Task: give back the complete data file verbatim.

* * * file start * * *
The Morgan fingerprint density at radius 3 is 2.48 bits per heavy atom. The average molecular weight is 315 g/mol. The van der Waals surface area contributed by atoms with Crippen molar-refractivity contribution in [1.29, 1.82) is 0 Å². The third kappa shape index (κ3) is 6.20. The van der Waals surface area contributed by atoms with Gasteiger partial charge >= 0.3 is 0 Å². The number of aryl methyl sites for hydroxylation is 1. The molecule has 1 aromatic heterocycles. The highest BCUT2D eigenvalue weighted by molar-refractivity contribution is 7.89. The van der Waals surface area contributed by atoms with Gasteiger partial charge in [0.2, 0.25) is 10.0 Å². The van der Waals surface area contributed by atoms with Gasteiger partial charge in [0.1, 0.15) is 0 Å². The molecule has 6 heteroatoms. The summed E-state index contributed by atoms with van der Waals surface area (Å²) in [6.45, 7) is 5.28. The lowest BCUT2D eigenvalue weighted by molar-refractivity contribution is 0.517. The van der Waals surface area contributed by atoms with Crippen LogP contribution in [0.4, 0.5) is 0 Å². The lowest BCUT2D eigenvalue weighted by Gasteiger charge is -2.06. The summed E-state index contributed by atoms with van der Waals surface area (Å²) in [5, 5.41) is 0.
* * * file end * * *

The Morgan fingerprint density at radius 3 is 2.48 bits per heavy atom. The average molecular weight is 315 g/mol. The van der Waals surface area contributed by atoms with Crippen molar-refractivity contribution in [1.29, 1.82) is 0 Å². The third kappa shape index (κ3) is 6.20. The van der Waals surface area contributed by atoms with Gasteiger partial charge >= 0.3 is 0 Å². The number of aryl methyl sites for hydroxylation is 1. The molecule has 1 aromatic heterocycles. The highest BCUT2D eigenvalue weighted by molar-refractivity contribution is 7.89. The van der Waals surface area contributed by atoms with Gasteiger partial charge in [0.2, 0.25) is 10.0 Å². The van der Waals surface area contributed by atoms with Gasteiger partial charge in [0.1, 0.15) is 0 Å². The molecule has 6 heteroatoms. The summed E-state index contributed by atoms with van der Waals surface area (Å²) in [6.45, 7) is 5.28. The lowest BCUT2D eigenvalue weighted by molar-refractivity contribution is 0.517. The van der Waals surface area contributed by atoms with Crippen LogP contribution in [0.4, 0.5) is 0 Å². The lowest BCUT2D eigenvalue weighted by Gasteiger charge is -2.06. The summed E-state index contributed by atoms with van der Waals surface area (Å²) in [5, 5.41) is 0.